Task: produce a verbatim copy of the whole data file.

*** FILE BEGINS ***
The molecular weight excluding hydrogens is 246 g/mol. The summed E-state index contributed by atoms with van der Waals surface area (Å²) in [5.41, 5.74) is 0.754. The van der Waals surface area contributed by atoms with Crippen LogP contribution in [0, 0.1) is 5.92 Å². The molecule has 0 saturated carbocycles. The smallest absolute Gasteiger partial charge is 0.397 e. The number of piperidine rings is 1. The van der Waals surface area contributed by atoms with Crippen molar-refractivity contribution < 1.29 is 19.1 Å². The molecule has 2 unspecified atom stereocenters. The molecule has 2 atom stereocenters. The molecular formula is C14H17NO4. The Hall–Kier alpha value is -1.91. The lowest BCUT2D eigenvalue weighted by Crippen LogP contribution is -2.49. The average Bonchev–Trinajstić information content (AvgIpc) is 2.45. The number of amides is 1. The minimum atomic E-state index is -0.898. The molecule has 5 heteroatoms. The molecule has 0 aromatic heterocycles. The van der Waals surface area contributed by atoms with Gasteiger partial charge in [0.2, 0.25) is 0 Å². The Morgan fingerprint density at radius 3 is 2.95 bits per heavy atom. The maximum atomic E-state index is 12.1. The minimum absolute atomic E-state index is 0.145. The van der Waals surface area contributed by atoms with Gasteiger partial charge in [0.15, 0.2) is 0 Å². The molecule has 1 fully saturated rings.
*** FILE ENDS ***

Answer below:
The molecular weight excluding hydrogens is 246 g/mol. The summed E-state index contributed by atoms with van der Waals surface area (Å²) in [5.41, 5.74) is 0.754. The van der Waals surface area contributed by atoms with Crippen LogP contribution in [0, 0.1) is 5.92 Å². The molecule has 0 saturated carbocycles. The smallest absolute Gasteiger partial charge is 0.397 e. The number of piperidine rings is 1. The van der Waals surface area contributed by atoms with Crippen molar-refractivity contribution < 1.29 is 19.1 Å². The molecule has 2 unspecified atom stereocenters. The molecule has 2 atom stereocenters. The molecular formula is C14H17NO4. The Hall–Kier alpha value is -1.91. The lowest BCUT2D eigenvalue weighted by Crippen LogP contribution is -2.49. The average Bonchev–Trinajstić information content (AvgIpc) is 2.45. The number of amides is 1. The minimum atomic E-state index is -0.898. The molecule has 5 heteroatoms. The molecule has 0 aromatic heterocycles. The van der Waals surface area contributed by atoms with Gasteiger partial charge in [0.2, 0.25) is 0 Å². The Morgan fingerprint density at radius 3 is 2.95 bits per heavy atom. The maximum atomic E-state index is 12.1. The minimum absolute atomic E-state index is 0.145. The van der Waals surface area contributed by atoms with Gasteiger partial charge in [0.15, 0.2) is 0 Å². The molecule has 1 fully saturated rings.